Celie's favorite day is Tuesday, because that is the day when her father the king hears petitions, which is, admittedly, a bit boring. And when the castle where they live grows bored, it tends to grow a new room or two, or possibly a brand-new staircase leading somewhere Celie's never been before. She adores the castle and its mysterious ways, and she charts out its rooms and passages as they come and go. And the castle appears to have a particular affection for her, too.
The entire kingdom loves the castle because it chooses their rulers, and it makes excellent choices. When books and astrolabes began appearing in her older brother's room, and her younger brother's room was moved closer to the throne room, King Glower lost no time in declaring his younger son heir, and sent his older son off to the College of Wizardry.
When Celie's oldest brother is about to graduate from college, the king and queen set off to attend the graduation. Celie is incensed that she is not allowed to go. Matters take a turn for worse when her parents disappear and are soon presumed dead, and the castle becomes overrun with strangers from neighboring lands who appear to have their own agenda, an agenda that does not include the crown prince actually ruling their land. Celie and the castle form a formidable team, along with her siblings, but it soon becomes apparent that there is only so much that the castle can do against such opposition.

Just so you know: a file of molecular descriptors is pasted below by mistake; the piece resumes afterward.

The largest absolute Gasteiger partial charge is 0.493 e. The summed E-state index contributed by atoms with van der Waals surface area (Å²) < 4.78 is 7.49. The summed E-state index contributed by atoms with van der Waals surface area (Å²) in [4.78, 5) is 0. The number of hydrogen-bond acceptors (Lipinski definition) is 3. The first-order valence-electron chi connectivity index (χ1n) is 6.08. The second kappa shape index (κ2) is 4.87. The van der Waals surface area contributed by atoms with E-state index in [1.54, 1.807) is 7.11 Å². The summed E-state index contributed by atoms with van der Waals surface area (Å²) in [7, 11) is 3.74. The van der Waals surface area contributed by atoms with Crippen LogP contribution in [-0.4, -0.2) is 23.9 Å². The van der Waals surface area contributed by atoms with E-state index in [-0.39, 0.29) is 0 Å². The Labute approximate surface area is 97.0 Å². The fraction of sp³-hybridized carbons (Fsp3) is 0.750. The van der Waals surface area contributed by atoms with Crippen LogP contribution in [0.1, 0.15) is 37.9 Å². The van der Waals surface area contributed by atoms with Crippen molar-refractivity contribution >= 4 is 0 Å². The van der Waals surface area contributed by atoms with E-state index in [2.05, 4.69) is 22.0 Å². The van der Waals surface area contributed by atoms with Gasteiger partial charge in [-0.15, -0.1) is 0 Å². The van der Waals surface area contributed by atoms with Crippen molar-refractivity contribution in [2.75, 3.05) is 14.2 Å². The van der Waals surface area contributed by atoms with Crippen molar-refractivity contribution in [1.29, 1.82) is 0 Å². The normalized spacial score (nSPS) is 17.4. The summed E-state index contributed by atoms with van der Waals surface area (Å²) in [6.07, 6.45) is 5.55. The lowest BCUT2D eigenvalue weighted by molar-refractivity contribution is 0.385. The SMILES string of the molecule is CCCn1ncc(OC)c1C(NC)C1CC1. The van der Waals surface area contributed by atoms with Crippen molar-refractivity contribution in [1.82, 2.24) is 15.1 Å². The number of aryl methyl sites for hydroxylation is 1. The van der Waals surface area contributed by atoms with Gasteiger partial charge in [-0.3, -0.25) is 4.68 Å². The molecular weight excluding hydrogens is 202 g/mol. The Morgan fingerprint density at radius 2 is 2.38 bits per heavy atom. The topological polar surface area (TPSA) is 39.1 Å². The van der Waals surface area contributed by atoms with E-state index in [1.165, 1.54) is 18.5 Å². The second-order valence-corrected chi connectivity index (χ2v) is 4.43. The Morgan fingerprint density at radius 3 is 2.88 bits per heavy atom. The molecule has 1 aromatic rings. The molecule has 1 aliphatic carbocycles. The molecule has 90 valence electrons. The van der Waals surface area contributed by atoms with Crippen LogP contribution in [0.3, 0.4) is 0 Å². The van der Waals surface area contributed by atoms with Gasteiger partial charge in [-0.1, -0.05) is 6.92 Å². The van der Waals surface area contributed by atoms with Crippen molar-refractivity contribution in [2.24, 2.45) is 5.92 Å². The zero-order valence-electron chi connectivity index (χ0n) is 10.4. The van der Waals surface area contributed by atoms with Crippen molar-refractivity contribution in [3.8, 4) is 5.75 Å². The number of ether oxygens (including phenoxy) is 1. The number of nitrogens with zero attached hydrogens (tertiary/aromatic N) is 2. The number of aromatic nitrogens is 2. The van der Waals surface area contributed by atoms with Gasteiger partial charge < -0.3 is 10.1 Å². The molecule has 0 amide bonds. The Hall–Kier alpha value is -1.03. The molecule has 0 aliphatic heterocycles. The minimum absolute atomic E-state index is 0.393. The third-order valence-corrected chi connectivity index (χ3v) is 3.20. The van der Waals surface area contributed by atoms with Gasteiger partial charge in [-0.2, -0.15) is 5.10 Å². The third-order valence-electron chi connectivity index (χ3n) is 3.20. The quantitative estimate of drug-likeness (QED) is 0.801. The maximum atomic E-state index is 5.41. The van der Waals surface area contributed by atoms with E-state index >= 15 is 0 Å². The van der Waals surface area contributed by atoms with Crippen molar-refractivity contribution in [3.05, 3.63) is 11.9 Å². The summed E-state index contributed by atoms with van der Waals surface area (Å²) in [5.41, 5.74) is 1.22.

This is a thoroughly delightful book, and reading it made me wonder why on earth I've waited so long to read a book by Jessica Day George. My younger daughter fell in love with the Dragon Slippers series when she was nine or ten, and I've been meaning to give it a try for ages. Celie is a feisty, intelligent heroine, definitely not a girly-girl princess in need of rescuing. I enjoyed the interplay between her and her siblings, as well as the swoon-worthy Pogue, a character I hope to see more of in subsequent books in this series.
Yes, this is the first book in a series, but it does function perfectly well as a stand-alone novel, with events wrapping up quite satisfactorily. I admit am growing tired of all the series I must perpetually keep up with these days, but the castle is so fascinating and fun that I know I'll be pleased when the sequel is published. My only issue with the book is the fact that, given the powers the castle is described as possessing, matters spiral out of control in a way that the castle clearly could have dealt with neatly and effectively right at the beginning. Which wouldn't have given us a terribly interesting story, so I was quite happy to suspend my disbelief and sit back and enjoy this funny, exciting tale.
Tuesdays at the Castle by Jessica Day George (Bloomsbury, 2011)
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Bird Brain(ed) Book Blog: "I adored this book. I loved everything about it. I don’t think JDG was a step out of place anywhere, and that’s a more rare thing that you’d think."
Jen Robinson's Book Page: "Tuesdays at the Castle is tremendously kid-friendly, with a fun setting, engaging (if not fully realistic) characters, and an action-packed plot."
Small Review: "I am a fawning, pom-pom waving fangirl for Jessica Day George, and Tuesdays at the Castle just reminded me again why. Somehow she always manages to spin a cotton candy confection of fluffy happy goodness with a captivating plot, endearing characters, and seriously bad villains."